Big Data For Dummies
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Some big data experts believe that different kinds of data require different forms of protection and that, in some cases in a cloud environment, data encryption might, in fact, be overkill. You could encrypt everything. You could encrypt data, for example, when you write it to your own hard drive, when you send it to a cloud provider, and when you store it in a cloud provider's database.

Encrypting everything in a comprehensive way reduces your exposure; however, encryption poses a performance penalty. For example, many experts advise managing your own keys rather than letting a cloud provider do so, and that can become complicated. Keeping track of too many keys can be a nightmare. Additionally, encrypting everything can create other issues.

For example, if you're trying to encrypt data in a database, you will have to examine the data as it's moving (point-to-point encryption) and also while it's being stored in the database. This procedure can be costly and complicated. Also, even when you think you've encrypted everything and you’re safe, that may not be the case.

One of the long-standing weaknesses with encryption strategies is that your data is at risk before and after it's encrypted. For example, in a major data breach at Hannaford Supermarkets in 2008, the hackers hid in the network for months and were able to steal payment data when customers used their credit card at the point of sale. This breach took place before the data was encrypted.

Maintaining a large number of keys can be impractical, and managing the storing, archiving, and accessing of the keys is difficult. To alleviate this problem, generate and compute encryption keys as needed to reduce complexity and improve security.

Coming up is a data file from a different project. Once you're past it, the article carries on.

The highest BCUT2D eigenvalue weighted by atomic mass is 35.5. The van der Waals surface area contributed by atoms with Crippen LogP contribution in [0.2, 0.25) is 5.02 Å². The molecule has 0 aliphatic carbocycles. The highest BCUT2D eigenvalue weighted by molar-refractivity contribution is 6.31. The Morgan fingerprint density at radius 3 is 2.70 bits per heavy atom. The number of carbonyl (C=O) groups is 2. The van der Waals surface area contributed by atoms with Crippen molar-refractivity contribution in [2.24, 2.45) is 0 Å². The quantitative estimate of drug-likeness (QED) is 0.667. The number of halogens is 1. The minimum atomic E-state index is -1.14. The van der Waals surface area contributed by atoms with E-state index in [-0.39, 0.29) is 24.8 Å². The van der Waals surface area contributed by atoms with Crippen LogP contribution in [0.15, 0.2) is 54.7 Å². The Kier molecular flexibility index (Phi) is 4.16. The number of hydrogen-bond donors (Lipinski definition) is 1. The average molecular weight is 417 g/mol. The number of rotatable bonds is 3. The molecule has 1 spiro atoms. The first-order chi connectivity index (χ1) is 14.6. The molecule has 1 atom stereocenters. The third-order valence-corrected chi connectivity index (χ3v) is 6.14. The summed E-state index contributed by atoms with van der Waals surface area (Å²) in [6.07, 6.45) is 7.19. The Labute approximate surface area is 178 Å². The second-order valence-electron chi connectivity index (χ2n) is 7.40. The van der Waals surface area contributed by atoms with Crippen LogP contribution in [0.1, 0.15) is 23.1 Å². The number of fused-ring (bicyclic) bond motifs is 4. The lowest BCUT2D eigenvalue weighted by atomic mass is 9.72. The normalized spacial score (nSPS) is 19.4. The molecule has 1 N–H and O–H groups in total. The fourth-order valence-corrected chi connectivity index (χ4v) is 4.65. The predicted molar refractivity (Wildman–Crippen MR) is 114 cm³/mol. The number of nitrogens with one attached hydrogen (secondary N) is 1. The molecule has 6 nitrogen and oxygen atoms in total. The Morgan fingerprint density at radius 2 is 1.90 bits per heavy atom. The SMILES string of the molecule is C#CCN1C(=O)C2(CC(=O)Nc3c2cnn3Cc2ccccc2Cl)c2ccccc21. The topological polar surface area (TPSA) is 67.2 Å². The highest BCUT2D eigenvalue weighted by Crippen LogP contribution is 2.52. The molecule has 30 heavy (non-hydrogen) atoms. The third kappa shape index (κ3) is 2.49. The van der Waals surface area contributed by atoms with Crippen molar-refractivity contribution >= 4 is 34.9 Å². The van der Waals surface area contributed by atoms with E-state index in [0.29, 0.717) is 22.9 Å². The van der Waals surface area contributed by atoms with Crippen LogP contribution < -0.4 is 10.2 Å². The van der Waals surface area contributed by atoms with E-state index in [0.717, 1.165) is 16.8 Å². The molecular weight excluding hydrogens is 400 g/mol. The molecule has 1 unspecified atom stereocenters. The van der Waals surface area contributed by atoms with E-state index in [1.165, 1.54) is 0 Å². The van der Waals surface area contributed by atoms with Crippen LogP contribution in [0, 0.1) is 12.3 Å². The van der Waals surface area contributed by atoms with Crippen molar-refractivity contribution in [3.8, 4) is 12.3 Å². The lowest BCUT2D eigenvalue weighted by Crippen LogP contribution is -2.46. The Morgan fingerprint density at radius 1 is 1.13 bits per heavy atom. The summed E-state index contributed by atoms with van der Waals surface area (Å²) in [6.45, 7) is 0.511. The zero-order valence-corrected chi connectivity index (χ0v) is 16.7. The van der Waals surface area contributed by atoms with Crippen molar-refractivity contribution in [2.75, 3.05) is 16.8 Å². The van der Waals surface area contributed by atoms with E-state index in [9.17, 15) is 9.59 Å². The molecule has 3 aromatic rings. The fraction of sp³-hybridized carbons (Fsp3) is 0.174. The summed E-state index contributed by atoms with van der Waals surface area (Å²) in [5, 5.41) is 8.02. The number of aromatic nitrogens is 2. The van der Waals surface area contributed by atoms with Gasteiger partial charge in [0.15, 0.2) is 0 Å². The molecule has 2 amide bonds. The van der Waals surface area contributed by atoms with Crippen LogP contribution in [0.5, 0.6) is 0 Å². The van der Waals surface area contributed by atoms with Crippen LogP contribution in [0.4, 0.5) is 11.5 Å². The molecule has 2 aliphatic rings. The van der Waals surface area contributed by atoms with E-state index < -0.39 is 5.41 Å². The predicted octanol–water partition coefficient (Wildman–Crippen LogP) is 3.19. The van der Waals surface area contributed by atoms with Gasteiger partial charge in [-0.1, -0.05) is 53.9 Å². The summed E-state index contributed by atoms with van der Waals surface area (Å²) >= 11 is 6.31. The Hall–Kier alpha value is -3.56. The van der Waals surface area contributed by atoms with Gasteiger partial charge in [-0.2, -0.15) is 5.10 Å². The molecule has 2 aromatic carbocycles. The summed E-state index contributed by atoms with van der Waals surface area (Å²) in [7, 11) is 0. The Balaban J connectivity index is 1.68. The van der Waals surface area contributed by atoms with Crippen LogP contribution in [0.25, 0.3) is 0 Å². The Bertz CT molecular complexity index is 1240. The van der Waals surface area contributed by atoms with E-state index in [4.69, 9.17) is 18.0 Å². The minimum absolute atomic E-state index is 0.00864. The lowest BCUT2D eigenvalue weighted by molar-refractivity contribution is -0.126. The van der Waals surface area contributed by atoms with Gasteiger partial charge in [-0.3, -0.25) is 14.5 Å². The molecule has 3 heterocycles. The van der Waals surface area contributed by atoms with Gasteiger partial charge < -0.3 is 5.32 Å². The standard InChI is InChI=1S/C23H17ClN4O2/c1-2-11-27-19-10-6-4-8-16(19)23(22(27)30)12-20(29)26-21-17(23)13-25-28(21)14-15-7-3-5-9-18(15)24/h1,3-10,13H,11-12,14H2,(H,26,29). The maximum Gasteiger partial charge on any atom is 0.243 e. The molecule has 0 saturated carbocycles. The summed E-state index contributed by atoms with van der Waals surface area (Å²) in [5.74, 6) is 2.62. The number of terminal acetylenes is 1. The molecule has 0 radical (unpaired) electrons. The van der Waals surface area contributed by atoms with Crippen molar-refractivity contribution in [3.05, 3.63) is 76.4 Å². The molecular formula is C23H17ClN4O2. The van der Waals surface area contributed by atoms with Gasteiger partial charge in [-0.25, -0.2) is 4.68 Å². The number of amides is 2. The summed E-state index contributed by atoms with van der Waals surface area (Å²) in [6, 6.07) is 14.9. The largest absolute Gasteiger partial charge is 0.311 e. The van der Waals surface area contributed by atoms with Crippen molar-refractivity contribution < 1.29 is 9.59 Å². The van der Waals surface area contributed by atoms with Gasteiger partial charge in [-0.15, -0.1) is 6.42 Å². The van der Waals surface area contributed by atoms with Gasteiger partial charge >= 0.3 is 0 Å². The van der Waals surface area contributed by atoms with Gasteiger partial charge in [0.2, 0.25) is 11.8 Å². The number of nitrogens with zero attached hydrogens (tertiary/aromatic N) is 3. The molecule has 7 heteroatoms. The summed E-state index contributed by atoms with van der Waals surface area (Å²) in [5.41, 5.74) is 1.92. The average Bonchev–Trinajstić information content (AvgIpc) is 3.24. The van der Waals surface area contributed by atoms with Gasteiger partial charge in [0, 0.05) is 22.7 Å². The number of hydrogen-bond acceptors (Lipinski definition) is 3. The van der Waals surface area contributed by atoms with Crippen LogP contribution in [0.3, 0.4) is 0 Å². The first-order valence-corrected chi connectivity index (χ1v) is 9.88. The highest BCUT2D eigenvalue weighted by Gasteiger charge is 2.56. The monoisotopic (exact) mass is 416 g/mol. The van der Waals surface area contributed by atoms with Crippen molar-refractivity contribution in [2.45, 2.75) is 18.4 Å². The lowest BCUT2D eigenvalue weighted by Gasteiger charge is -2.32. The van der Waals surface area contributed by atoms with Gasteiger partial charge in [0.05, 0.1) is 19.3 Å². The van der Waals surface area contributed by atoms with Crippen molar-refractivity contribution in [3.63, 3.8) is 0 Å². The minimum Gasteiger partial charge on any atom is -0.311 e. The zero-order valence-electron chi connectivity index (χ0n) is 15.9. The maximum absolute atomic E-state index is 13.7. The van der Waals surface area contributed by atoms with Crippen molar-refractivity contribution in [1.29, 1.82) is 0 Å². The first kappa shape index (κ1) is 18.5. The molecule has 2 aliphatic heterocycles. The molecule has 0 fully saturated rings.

Here are some other available data-safeguarding techniques:

  • Data anonymization: When data is anonymized, you remove all data that can be uniquely tied to an individual (such as a person’s name, Social Security number, or credit card number). Although this technique can protect some personal identification, hence privacy, you need to be really careful about the amount of information you strip out. If it's not enough, hackers can still figure out whom the data pertains to.

  • Tokenization: This technique protects sensitive data by replacing it with random tokens or alias values that mean nothing to someone who gains unauthorized access to this data. This technique decreases the chance that thieves could do anything with the data. Tokenization can protect credit card information, passwords, personal information, and so on. Some experts argue that it's more secure than encryption.

  • Cloud database controls: In this technique, access controls are built into the database to protect the whole database so that each piece of data doesn’t need to be encrypted.

About This Article

This article is from the book:

About the book authors:

Judith Hurwitz is an expert in cloud computing, information management, and business strategy. Alan Nugent has extensive experience in cloud-based big data solutions. Dr. Fern Halper specializes in big data and analytics. Marcia Kaufman specializes in cloud infrastructure, information management, and analytics.

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